Blogging has been around for years, yet some of the most basic questions regarding this communication method are still being asked. In fact, it has been around so long that some people are even asking the question “Is blogging dead?” My answer to that provocative question is of course no, but the blogging world is evolving. Despite the ever changing playing field, one of the most important success factors to blogging is to always keep the target audience in mind when writing an article. If content is not focused and targeted, a blog platform may actually experience a slow and agonizing death.
I started blogging in 2012, relatively late considering the concept has its roots in the 1990’s. Over the past three years, I have had the opportunity to network with some top bloggers as well as newcomers on the blogging scene. Whether I am the one asking or answering the questions, five common themes come up in the majority of blogging discussions I am a part of. While the questions may be “basic” the answers, in my opinion, are not always easy:
1. What is the point?
This is a question I like to ask myself every time I write a new article. If I am not delivering either a fresh take on an existing topic or offering unique insights, I tend to rethink the purpose of the article. Regarding blogging in general, from a business perspective, numerous benefits can be realized:
- Expansion of online reach
- Lead generation
- Increased SEO presence
- Improved image
- Increased networking opportunities
2. Is it too late to start?
No. I recently attended a content marketing event, and next to “ephemeral media”, the topic of influencer marketing was heavily featured. The majority of attendees agreed that everyone is an influencer with a network of friends, family, colleagues and acquaintances. Blogging serves as outlet for the expression of this influence.
The good news is that there are a multitude of blogs already out there looking for contributors, so you don’t have to create something from scratch. As an example, if you are a supply chain professional wanting to share your experience on the topic of supplier relationship management, simply type in “supply chain blog” in Google and you will find several platforms that would be happy to hear from you.
3. How do I stay motivated/come up with ideas?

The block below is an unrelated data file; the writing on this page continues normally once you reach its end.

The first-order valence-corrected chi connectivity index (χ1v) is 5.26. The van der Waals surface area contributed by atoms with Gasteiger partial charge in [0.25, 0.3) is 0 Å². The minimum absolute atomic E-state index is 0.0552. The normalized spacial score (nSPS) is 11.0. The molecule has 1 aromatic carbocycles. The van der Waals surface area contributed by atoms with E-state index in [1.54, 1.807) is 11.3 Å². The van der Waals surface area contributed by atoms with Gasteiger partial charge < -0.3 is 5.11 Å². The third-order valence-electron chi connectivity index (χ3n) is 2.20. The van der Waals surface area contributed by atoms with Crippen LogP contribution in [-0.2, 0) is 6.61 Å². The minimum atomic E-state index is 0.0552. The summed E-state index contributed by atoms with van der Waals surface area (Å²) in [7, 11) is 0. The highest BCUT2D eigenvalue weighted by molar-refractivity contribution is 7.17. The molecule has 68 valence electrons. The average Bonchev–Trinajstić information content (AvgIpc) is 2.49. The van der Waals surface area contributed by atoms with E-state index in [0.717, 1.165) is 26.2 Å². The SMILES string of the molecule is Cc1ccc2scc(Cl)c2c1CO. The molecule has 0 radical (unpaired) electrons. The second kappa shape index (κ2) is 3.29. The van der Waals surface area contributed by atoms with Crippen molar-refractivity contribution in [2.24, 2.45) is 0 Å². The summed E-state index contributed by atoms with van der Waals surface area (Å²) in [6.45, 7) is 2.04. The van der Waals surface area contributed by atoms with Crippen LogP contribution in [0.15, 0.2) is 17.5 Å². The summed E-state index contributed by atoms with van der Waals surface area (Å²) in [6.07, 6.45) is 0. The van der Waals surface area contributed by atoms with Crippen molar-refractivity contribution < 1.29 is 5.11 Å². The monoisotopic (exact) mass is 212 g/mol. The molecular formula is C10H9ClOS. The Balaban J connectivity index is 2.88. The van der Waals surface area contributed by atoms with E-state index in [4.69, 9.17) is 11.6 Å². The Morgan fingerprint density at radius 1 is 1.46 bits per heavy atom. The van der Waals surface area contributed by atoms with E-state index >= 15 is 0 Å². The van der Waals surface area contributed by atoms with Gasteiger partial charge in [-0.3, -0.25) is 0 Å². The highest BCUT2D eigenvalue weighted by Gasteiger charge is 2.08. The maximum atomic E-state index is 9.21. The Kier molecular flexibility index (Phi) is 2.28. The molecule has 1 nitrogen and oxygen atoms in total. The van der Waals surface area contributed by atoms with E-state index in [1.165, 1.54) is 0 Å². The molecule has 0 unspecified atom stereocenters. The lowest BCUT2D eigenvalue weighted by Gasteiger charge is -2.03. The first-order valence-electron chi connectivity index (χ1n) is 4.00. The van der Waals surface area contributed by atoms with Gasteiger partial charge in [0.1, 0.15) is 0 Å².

Next to actually starting to write, one of the most difficult tasks is writing a new article when the previous article you posted received little to no attention. This is often the case in the early stages of the blogging process and can be very discouraging. A discouraged writer will consequently have trouble in the idea development stage. Some ways to stay motivated and keep the creative juices flowing include:
- Brainstorming with family and friends
- Scanning Social Media for trending topics
- Asking readers and other industry experts for feedback
- Starting a blog series that will leave readers wanting more
- Varying your content and include videos, infographics and guest bloggers
If you are new to blogging, always keep in mind that the journey is long and developing a following/readership will take time. Don’t give up!
4. How often should I post?
The answer to this question is easy: it depends. There are differing opinions on this subject and the general rule of thumb is also vague, namely “post regularly.” My stance on the matter is that quality trumps quantity. If an article seems forced or does not bring something new to the table, it is best to allow the idea to mature and deliver a comprehensive article at a later date instead of posting to meet a deadline.
When starting out, it is best to set achievable goals i.e. “I will post one article per week.” On my first blog project, I set the goal of publishing an original article every Monday. This provided consistency for the readers and gave me time to develop new ideas.
5. How do I deal with critics?
I believe the fear of putting oneself out on the web is one of the highest hurdles to publishing articles on blog platforms. The fact is, there will be people that disagree with your opinion. The deciding factor is how you deal with the criticism. Getting into a name-calling, heated argument with an internet troll is not recommended and can only lead to a damaged reputation. With regard to constructive criticism and differing opinions, it is important to acknowledge the difference and remain professional. This includes respecting the other person’s opinions. In the end, it may be best to “agree to disagree”.
Aside from the purposes mentioned under “What is the point,” I use various blog platforms as a way to start a conversation and learn from others. Blogging is time consuming and hard work, but in my opinion, the benefits far outweigh the costs. My questions to you: If you are not blogging, why not? If you are blogging, what are some open questions you have?
This blog was originally published on the Fronetics Blog on July 27, 2015